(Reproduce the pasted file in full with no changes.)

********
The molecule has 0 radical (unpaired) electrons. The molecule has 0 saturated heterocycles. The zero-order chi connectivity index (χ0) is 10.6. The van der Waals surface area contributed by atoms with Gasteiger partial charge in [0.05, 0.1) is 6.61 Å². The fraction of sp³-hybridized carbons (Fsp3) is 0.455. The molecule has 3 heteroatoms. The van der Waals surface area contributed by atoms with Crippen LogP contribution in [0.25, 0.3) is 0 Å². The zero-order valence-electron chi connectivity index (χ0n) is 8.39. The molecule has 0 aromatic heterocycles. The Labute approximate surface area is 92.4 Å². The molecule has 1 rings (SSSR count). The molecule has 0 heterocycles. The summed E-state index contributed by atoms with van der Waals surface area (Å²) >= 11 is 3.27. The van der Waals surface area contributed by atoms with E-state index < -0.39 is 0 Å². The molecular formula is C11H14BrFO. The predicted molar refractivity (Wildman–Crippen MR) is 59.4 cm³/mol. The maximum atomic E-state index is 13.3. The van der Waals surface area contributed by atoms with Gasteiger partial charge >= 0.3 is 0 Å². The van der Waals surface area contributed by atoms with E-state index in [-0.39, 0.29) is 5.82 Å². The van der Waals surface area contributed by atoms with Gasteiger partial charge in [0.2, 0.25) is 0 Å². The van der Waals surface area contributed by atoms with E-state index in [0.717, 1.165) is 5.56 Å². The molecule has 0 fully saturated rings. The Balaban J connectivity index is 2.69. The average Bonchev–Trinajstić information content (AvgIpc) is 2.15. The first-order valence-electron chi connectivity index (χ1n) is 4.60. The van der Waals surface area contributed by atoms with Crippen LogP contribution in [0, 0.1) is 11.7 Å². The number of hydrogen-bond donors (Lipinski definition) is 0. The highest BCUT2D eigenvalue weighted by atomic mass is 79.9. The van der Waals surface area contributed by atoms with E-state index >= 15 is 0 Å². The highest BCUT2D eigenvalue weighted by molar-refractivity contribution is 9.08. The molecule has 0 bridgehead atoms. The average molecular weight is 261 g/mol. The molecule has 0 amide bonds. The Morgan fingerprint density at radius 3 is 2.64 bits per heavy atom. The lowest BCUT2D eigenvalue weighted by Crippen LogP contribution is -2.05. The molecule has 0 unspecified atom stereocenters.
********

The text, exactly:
The molecule has 0 radical (unpaired) electrons. The molecule has 0 saturated heterocycles. The zero-order chi connectivity index (χ0) is 10.6. The van der Waals surface area contributed by atoms with Gasteiger partial charge in [0.05, 0.1) is 6.61 Å². The fraction of sp³-hybridized carbons (Fsp3) is 0.455. The molecule has 3 heteroatoms. The van der Waals surface area contributed by atoms with Crippen LogP contribution in [0.25, 0.3) is 0 Å². The zero-order valence-electron chi connectivity index (χ0n) is 8.39. The molecule has 0 aromatic heterocycles. The Labute approximate surface area is 92.4 Å². The molecule has 1 rings (SSSR count). The molecule has 0 heterocycles. The summed E-state index contributed by atoms with van der Waals surface area (Å²) >= 11 is 3.27. The van der Waals surface area contributed by atoms with E-state index < -0.39 is 0 Å². The molecular formula is C11H14BrFO. The predicted molar refractivity (Wildman–Crippen MR) is 59.4 cm³/mol. The maximum atomic E-state index is 13.3. The van der Waals surface area contributed by atoms with Gasteiger partial charge >= 0.3 is 0 Å². The van der Waals surface area contributed by atoms with E-state index in [-0.39, 0.29) is 5.82 Å². The van der Waals surface area contributed by atoms with Gasteiger partial charge in [0.2, 0.25) is 0 Å². The van der Waals surface area contributed by atoms with E-state index in [0.717, 1.165) is 5.56 Å². The molecule has 0 fully saturated rings. The Balaban J connectivity index is 2.69. The average Bonchev–Trinajstić information content (AvgIpc) is 2.15. The first-order valence-electron chi connectivity index (χ1n) is 4.60. The van der Waals surface area contributed by atoms with Crippen LogP contribution in [0, 0.1) is 11.7 Å². The number of hydrogen-bond donors (Lipinski definition) is 0. The highest BCUT2D eigenvalue weighted by atomic mass is 79.9. The van der Waals surface area contributed by atoms with E-state index >= 15 is 0 Å². The highest BCUT2D eigenvalue weighted by molar-refractivity contribution is 9.08. The molecule has 0 bridgehead atoms. The average molecular weight is 261 g/mol. The molecule has 0 amide bonds. The Morgan fingerprint density at radius 3 is 2.64 bits per heavy atom. The lowest BCUT2D eigenvalue weighted by Crippen LogP contribution is -2.05. The molecule has 0 unspecified atom stereocenters.